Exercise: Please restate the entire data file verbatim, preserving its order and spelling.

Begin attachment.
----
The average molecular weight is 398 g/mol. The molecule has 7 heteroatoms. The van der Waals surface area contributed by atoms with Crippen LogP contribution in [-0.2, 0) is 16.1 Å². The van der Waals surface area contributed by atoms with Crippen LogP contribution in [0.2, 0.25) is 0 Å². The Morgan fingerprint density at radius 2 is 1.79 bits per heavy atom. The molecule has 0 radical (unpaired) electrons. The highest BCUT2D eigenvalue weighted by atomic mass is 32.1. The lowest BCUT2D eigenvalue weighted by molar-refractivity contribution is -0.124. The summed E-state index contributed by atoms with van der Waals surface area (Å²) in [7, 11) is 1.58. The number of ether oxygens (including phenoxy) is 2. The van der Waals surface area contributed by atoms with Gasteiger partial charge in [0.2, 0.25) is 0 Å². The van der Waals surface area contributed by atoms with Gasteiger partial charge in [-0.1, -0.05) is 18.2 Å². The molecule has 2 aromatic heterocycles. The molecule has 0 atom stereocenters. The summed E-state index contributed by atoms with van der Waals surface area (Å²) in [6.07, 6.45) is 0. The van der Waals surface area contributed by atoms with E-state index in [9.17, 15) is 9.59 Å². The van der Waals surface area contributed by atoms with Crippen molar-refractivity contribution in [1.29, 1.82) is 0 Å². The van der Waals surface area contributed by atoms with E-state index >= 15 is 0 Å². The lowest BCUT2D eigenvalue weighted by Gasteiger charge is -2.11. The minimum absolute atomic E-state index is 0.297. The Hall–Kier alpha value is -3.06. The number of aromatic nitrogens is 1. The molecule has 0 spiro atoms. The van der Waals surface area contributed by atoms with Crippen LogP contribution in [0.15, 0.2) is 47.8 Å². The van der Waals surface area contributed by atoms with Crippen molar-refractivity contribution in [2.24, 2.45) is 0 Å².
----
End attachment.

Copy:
The average molecular weight is 398 g/mol. The molecule has 7 heteroatoms. The van der Waals surface area contributed by atoms with Crippen LogP contribution in [-0.2, 0) is 16.1 Å². The van der Waals surface area contributed by atoms with Crippen LogP contribution in [0.2, 0.25) is 0 Å². The Morgan fingerprint density at radius 2 is 1.79 bits per heavy atom. The molecule has 0 radical (unpaired) electrons. The highest BCUT2D eigenvalue weighted by atomic mass is 32.1. The lowest BCUT2D eigenvalue weighted by molar-refractivity contribution is -0.124. The summed E-state index contributed by atoms with van der Waals surface area (Å²) in [7, 11) is 1.58. The number of ether oxygens (including phenoxy) is 2. The van der Waals surface area contributed by atoms with Gasteiger partial charge in [0.2, 0.25) is 0 Å². The van der Waals surface area contributed by atoms with Gasteiger partial charge in [-0.1, -0.05) is 18.2 Å². The molecule has 2 aromatic heterocycles. The molecule has 0 atom stereocenters. The summed E-state index contributed by atoms with van der Waals surface area (Å²) in [6.07, 6.45) is 0. The van der Waals surface area contributed by atoms with E-state index in [9.17, 15) is 9.59 Å². The van der Waals surface area contributed by atoms with Crippen molar-refractivity contribution in [1.29, 1.82) is 0 Å². The van der Waals surface area contributed by atoms with E-state index >= 15 is 0 Å². The lowest BCUT2D eigenvalue weighted by Gasteiger charge is -2.11. The minimum absolute atomic E-state index is 0.297. The Hall–Kier alpha value is -3.06. The number of aromatic nitrogens is 1. The molecule has 0 spiro atoms. The van der Waals surface area contributed by atoms with Crippen LogP contribution in [0.15, 0.2) is 47.8 Å². The van der Waals surface area contributed by atoms with Crippen molar-refractivity contribution in [2.24, 2.45) is 0 Å².